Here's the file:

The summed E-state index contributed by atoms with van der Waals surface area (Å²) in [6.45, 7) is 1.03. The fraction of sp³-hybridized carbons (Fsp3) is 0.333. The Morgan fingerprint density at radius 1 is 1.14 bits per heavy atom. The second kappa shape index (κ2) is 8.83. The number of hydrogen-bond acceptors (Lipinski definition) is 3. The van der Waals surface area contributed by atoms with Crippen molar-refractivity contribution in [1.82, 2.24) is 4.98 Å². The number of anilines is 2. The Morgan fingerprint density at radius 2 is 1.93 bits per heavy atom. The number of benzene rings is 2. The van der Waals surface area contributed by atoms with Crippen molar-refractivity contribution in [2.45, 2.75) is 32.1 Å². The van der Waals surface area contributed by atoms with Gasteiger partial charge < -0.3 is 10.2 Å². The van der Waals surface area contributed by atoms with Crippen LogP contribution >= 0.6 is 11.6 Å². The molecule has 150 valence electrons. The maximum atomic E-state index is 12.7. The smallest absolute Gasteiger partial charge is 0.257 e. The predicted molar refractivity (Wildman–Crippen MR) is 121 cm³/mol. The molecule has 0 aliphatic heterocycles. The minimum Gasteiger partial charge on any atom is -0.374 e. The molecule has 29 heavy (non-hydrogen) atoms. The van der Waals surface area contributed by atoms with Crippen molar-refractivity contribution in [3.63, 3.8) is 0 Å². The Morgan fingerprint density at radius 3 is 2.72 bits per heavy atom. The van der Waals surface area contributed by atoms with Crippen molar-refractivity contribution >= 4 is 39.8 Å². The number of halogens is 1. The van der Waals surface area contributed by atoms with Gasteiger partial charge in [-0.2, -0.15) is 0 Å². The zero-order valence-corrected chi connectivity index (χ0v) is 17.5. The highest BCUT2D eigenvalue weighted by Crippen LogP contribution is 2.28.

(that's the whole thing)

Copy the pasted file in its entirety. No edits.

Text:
The summed E-state index contributed by atoms with van der Waals surface area (Å²) in [6.45, 7) is 1.03. The fraction of sp³-hybridized carbons (Fsp3) is 0.333. The Morgan fingerprint density at radius 1 is 1.14 bits per heavy atom. The second kappa shape index (κ2) is 8.83. The number of hydrogen-bond acceptors (Lipinski definition) is 3. The van der Waals surface area contributed by atoms with Crippen molar-refractivity contribution in [1.82, 2.24) is 4.98 Å². The number of anilines is 2. The Morgan fingerprint density at radius 2 is 1.93 bits per heavy atom. The number of benzene rings is 2. The van der Waals surface area contributed by atoms with Crippen molar-refractivity contribution in [2.45, 2.75) is 32.1 Å². The van der Waals surface area contributed by atoms with Gasteiger partial charge < -0.3 is 10.2 Å². The van der Waals surface area contributed by atoms with Crippen LogP contribution >= 0.6 is 11.6 Å². The molecule has 150 valence electrons. The maximum atomic E-state index is 12.7. The smallest absolute Gasteiger partial charge is 0.257 e. The predicted molar refractivity (Wildman–Crippen MR) is 121 cm³/mol. The molecule has 0 aliphatic heterocycles. The minimum Gasteiger partial charge on any atom is -0.374 e. The molecule has 29 heavy (non-hydrogen) atoms. The van der Waals surface area contributed by atoms with Crippen molar-refractivity contribution in [3.63, 3.8) is 0 Å². The Morgan fingerprint density at radius 3 is 2.72 bits per heavy atom. The van der Waals surface area contributed by atoms with Crippen molar-refractivity contribution >= 4 is 39.8 Å². The number of halogens is 1. The van der Waals surface area contributed by atoms with Gasteiger partial charge in [-0.2, -0.15) is 0 Å². The zero-order valence-corrected chi connectivity index (χ0v) is 17.5. The highest BCUT2D eigenvalue weighted by Crippen LogP contribution is 2.28.